Web site becomes 1 man's effort to ease bear trouble

Recent incidents spurred Costello to offer tips, information

Posted: Thursday, September 28, 2000

Photographer Pat Costello is putting his Web site where his mouth is, taking a stand on Juneau's bears.

"We are sitting on a ticking time bomb and governments don't seem to take action until someone is hurt or killed. People need to make their opinions known and make changes," Costello said.

Costello is know for his Juneau photos Web site, which gets hundreds of hits from people interested in Alaska's scenery or in traveling here. Now he's created a second site, www.juneaubears.com, with the aim of saving bears' lives.

Costello's site went from concept to online in a week and is still under construction. "Although bears will be hibernating in about a month, I want to remind people the situation (of bears finding food in town) is trouble," he said.

He is alarmed by a recent incident in which children surrounded a sow and cubs and threw rocks, and an earlier incident in which tourists surrounded a bear downtown. Someone could have been injured, he said.

On the site, Costello features some of his own photos of bears, plus news reports of bear incidents.

A section called "If You See a Bear" gives advice on how to assess bear behavior. "A lot of calls (to police) are not necessary; you don't need to call if a bear is just passing through," he said.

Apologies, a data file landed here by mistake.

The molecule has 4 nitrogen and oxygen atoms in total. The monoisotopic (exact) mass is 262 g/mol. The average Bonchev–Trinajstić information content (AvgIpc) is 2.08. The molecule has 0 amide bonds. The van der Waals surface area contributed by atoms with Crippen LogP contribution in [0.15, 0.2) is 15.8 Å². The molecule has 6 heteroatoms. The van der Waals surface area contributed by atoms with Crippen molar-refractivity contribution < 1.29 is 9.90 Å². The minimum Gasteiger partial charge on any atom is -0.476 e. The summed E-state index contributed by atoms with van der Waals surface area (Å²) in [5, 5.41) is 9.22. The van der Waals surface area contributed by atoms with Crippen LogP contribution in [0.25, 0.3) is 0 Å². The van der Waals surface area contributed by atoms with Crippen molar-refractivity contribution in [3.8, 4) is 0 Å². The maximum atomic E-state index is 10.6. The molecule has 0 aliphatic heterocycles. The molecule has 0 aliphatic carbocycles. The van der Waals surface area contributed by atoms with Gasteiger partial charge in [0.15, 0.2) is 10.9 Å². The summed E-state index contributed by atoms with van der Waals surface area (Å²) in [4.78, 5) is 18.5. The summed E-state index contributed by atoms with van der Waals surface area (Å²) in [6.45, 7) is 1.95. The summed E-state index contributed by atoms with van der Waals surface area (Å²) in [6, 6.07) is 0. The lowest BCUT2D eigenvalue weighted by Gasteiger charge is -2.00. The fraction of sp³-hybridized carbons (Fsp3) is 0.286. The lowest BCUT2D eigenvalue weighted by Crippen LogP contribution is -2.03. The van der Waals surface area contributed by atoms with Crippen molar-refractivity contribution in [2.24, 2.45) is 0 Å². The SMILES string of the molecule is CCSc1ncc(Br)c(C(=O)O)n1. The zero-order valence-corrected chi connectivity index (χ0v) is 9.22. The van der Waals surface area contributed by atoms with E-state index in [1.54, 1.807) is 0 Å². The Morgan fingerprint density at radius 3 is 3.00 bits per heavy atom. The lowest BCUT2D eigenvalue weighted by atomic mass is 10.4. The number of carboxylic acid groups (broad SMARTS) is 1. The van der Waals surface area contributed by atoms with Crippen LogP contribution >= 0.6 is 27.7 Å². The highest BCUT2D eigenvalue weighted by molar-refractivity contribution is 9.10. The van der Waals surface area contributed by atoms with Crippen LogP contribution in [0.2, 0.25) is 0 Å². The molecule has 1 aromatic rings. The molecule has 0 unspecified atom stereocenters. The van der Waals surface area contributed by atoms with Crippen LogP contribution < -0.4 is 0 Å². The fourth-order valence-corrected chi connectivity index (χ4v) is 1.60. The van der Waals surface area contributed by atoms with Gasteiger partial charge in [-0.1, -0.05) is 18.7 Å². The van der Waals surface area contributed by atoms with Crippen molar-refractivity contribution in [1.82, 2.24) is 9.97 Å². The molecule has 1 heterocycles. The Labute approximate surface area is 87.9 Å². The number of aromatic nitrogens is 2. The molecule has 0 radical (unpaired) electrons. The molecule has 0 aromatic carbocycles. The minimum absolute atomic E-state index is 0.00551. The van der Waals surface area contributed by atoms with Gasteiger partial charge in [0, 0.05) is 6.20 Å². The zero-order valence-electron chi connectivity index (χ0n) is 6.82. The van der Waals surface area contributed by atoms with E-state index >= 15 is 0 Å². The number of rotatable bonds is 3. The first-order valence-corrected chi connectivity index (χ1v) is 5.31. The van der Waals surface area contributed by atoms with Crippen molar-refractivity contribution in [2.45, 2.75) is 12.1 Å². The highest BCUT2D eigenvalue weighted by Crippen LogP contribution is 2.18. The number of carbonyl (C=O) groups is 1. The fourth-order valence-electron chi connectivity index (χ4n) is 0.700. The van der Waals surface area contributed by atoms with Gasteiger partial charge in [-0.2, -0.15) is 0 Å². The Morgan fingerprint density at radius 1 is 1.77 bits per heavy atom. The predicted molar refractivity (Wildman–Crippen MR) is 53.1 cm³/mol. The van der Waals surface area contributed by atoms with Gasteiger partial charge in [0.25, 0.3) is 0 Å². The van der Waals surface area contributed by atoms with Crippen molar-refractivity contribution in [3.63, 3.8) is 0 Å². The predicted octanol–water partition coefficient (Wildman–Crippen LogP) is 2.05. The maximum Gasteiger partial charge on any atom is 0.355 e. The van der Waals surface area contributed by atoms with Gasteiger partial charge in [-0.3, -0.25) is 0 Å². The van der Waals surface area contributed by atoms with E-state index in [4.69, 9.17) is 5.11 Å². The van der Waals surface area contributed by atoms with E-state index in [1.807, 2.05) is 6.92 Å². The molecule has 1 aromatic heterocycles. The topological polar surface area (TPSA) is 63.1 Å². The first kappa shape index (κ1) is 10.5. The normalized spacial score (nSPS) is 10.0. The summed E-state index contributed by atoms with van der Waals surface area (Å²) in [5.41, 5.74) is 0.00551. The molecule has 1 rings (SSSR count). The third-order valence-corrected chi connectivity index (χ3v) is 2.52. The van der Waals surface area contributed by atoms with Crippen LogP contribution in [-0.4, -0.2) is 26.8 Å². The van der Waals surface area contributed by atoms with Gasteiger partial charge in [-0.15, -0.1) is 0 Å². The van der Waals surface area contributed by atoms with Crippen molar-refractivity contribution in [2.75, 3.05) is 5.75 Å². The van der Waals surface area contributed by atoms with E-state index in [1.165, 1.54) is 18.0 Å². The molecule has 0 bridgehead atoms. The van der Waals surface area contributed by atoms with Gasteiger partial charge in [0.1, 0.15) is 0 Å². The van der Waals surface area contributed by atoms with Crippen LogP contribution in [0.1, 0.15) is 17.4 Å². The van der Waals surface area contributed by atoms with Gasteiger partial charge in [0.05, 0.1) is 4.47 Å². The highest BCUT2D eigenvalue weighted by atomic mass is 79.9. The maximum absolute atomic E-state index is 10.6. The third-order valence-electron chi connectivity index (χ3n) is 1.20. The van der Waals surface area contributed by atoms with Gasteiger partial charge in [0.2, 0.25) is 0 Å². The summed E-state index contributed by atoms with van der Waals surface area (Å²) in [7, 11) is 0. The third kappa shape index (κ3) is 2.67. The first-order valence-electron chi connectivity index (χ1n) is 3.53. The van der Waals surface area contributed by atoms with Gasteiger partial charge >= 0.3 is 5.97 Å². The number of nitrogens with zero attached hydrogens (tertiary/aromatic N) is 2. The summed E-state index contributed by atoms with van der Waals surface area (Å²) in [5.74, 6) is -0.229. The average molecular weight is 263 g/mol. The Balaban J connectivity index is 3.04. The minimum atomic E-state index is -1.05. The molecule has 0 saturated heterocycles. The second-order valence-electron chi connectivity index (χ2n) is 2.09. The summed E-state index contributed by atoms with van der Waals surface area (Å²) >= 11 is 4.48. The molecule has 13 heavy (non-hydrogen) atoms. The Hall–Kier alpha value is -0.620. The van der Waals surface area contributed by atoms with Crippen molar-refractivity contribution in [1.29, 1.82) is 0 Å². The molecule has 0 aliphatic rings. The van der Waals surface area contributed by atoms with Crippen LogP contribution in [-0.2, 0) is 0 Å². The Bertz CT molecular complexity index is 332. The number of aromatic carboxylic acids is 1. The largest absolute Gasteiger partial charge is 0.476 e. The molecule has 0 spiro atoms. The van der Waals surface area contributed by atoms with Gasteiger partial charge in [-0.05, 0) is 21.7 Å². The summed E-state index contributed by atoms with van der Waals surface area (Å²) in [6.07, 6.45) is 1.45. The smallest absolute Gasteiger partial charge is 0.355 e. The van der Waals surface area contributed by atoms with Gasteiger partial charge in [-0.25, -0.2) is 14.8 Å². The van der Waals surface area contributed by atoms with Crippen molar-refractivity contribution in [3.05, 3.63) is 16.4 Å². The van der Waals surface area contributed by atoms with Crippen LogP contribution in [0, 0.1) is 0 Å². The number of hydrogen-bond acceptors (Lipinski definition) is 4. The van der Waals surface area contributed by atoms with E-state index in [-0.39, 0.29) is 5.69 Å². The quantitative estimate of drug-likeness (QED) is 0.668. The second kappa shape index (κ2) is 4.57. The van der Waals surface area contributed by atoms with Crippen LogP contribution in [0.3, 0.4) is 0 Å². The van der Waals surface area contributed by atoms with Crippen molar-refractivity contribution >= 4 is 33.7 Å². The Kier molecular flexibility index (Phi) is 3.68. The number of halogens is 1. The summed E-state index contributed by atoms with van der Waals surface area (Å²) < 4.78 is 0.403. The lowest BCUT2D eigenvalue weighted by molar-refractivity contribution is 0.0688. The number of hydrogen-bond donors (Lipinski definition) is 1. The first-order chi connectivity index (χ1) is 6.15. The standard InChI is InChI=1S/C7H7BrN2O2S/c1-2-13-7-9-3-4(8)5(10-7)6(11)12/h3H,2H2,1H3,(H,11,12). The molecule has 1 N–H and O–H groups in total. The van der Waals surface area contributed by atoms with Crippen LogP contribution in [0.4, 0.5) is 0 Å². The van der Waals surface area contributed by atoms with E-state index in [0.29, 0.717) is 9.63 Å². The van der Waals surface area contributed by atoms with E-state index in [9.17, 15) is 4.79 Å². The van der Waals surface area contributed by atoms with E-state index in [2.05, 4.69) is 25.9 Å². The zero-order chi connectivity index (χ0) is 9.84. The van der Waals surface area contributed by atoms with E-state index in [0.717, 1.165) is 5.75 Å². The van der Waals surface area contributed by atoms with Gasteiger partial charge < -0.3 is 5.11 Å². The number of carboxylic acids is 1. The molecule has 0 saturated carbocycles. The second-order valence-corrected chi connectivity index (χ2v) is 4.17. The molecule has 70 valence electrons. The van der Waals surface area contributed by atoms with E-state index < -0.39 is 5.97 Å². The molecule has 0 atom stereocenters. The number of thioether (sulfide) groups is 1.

The site also contains links to other bear-related sites from around the nation and a "Guest Book" for comments and solutions. Costello plans to add the city's trash ordinance and would like to include a plan for building a bear-proof container.

"Around the turn of the century, they used to feed bears in Yellowstone near the Old Faithful Inn, with a big grandstand. Feeding bears from your car window was the norm in the '50s. It wasn't until the '70s that someone was killed by a bear in Yellowstone and people got to thinking harder about the issue," he said.

Costello, 39, has lived in Juneau all but four years of his life and has seen bear problems grow. "I think things will continue to get worse unless we deal with it," he said. "We need to take responsibility both on the city level and on the private citizen's level."

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